NSF-NCSA Study Probes Relationship between Industrial Applications and Underlying Science

By Steve Conway

October 3, 2012

NSF and NCSA recently commissioned a study to see whether improvements in the science inside applications and other factors could help industrial HPC users. Merle Giles, director of NCSA’s Private Sector Program, discusses the findings with HPCwire.

HPCwire: What was the goal of the study?

Merle Giles: The main goal was to better understand the root causes that limit the realism and performance of today’s HPC applications and to solicit ideas for improving the applications’ performance and realism for industrial users.

HPCwire: Why is HPC use in industry important to NCSA and NSF?

Giles: Engineering and scientific research problems have a lot in common. They can be equally complex and are based on the same underlying science, so advances in science can often be leveraged across both domains for greater benefit to society. Industrial engineering has a special value because it can function as a living laboratory for applying new science and getting feedback under the tight time constraints of the product design window.

HPCwire: How are NSF and NCSA involved in helping industrial HPC users?

Giles: NSF and NCSA are heavily involved in supporting engineering as well as science. NSF’s XSEDE program stands for Extreme Science and Engineering Discovery Environment. It’s a five-year, $121 million initiative to support scientific and industrial researchers across the world with, quote, “the most advanced, powerful, and robust collection of integrated advanced digital resources and services in the world.”

NCSA is the lead institution in this partnership, which involves more than a dozen major universities plus other organizations. In addition, NCSA formed the Private Sector Program that I’m in charge of, so we could make our HPC resources and the best research minds at the University of Illinois available to industry.

HPCwire: What prompted the new study?

Giles: Industrial users were telling us they needed better simulation-based science and engineering. They said the performance of some of their key applications in HPC environments was stuck and they needed better solutions so they could develop higher-quality, more competitive products in shorter timeframes. Industry has a time scale for innovation that the academic world often doesn’t. We need both ends of this time scale.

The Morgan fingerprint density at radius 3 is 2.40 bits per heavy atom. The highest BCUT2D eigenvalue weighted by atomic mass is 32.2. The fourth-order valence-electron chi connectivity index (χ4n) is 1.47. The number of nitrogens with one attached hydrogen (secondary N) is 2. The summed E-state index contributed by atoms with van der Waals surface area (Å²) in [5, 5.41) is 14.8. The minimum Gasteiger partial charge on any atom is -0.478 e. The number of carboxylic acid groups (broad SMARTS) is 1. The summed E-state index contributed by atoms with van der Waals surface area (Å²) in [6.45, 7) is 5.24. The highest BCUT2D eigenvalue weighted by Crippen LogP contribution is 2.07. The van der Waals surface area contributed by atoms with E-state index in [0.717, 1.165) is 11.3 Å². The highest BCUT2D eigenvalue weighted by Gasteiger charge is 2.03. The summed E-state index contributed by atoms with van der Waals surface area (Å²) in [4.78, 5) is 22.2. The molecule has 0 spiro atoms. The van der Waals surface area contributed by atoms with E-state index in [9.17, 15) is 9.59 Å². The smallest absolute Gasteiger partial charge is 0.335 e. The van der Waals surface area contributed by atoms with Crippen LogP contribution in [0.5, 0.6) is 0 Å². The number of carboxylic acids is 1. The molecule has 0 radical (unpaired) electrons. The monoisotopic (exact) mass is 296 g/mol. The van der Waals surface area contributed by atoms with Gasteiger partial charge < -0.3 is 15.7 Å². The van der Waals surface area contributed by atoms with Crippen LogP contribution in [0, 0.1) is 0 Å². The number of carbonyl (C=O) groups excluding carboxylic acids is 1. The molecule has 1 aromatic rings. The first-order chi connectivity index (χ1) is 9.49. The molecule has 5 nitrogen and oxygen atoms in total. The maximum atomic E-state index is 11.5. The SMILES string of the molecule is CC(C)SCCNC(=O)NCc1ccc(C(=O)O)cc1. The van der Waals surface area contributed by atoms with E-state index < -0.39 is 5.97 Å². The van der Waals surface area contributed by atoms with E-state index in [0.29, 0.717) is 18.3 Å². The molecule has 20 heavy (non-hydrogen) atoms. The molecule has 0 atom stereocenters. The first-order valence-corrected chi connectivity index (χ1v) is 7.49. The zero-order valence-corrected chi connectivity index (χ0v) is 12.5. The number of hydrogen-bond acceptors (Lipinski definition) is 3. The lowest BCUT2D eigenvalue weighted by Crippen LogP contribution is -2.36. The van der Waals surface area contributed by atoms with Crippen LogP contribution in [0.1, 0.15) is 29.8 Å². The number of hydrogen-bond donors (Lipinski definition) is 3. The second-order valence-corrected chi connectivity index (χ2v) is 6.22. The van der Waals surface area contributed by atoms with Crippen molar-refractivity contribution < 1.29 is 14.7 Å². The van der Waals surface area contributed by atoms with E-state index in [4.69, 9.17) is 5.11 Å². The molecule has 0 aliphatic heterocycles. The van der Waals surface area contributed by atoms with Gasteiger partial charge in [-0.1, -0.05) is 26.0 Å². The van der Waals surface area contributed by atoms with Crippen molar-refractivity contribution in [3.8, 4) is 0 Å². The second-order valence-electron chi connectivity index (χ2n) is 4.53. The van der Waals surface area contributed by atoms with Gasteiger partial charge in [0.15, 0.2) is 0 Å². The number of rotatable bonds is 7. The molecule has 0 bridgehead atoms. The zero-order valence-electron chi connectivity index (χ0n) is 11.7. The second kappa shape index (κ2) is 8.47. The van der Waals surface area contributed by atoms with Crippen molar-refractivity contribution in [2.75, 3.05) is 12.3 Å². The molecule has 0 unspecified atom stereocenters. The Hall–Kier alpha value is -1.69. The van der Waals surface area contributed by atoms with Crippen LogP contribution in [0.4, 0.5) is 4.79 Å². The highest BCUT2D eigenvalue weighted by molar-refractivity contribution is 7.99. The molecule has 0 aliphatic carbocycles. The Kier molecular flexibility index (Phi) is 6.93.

Scientific researchers may need years or decades to advance the frontiers of knowledge in their fields. The industrial community, on the other hand, is driven by more immediate competitive pressures to build higher-quality products sooner. So, this study was prompted by industry’s urgent need to know what is limiting the performance and realism of their simulations and what can be done to address the limitations.

HPCwire: Can you give me an example of an industrial user facing limitations?

Giles: Sure. One auto company said they’ve been pushing up against the limits of single-domain CFD and now need multi-domain simulations. We felt we owed it to users like this to document what’s limiting the realism. We’ve learned a lot in this process.

Collaboration with academia will be crucial for advancing the applications. In many cases, the academics know how to do this but industry doesn’t necessarily. There’s a clear need for academia and industry to work together to address these limitations, and that will help both camps because academic scientists and industrial scientists have many of the same issues.

HPCwire: Who conducted the new study and what methodology did they use?

Giles: We hired IDC to carry it out. They conducted extensive interviews in person and in writing. They also organized a focus group to probe some of the issues more deeply.

HPCwire: For those that aren’t getting the HPC performance they need today, did the study show how are they dealing with this inadequacy?

Giles: Yes. 30 percent of the organizations named specific ways in which they now have to dumb down their problems to complete the runs in reasonable amounts of time. The most popular strategies are using coarser meshes, employing fewer elements, not fully exploiting the known science, and employing fewer time steps or reducing the length of the investigated timeframe.

Industry uses HPC to test to a spec, but they don’t have enough time to test to see where the point of failure is. They dumb the problem down to validate the spec. But without testing to failure, they can’t see how much a product may be over-engineered. Over-engineering can cost a lot of money and reduce product efficiency and competitiveness. Advances in the HPC simulations could let them test to failure within the design window.

HPCwire: Who was interviewed?

Giles: We started earlier on with NCSA partners and IDC expanded from that base. Of the surveyed organizations, 17 percent were in government, 7 percent were academic, and the large majority of 76 percent came from industry or from organizations closely allied with industry.

The organizations ranged from a small business with 22 employees to one with 164,000 people. Revenue ranged from $240 million to $129 billion, and profits varied from $15 million to $5 billion. R&D investments ranged from $515 million to $5 billion. On average, the responding companies invested about 6.5 times more in R&D, as a percentage of their revenue, than all U.S. companies did as a group.

HPCwire: What do you think were the most important findings?

Giles: It haunts me that only about one in six organizations said that their applications as now written would meet their requirements for the next five years. As I said earlier, 30 percent said they have to dumb down their problems today. Another important finding is that users are okay with today’s HPC systems but many need retraining for next-generation systems. It will take more hands-on training and education to move industry forward.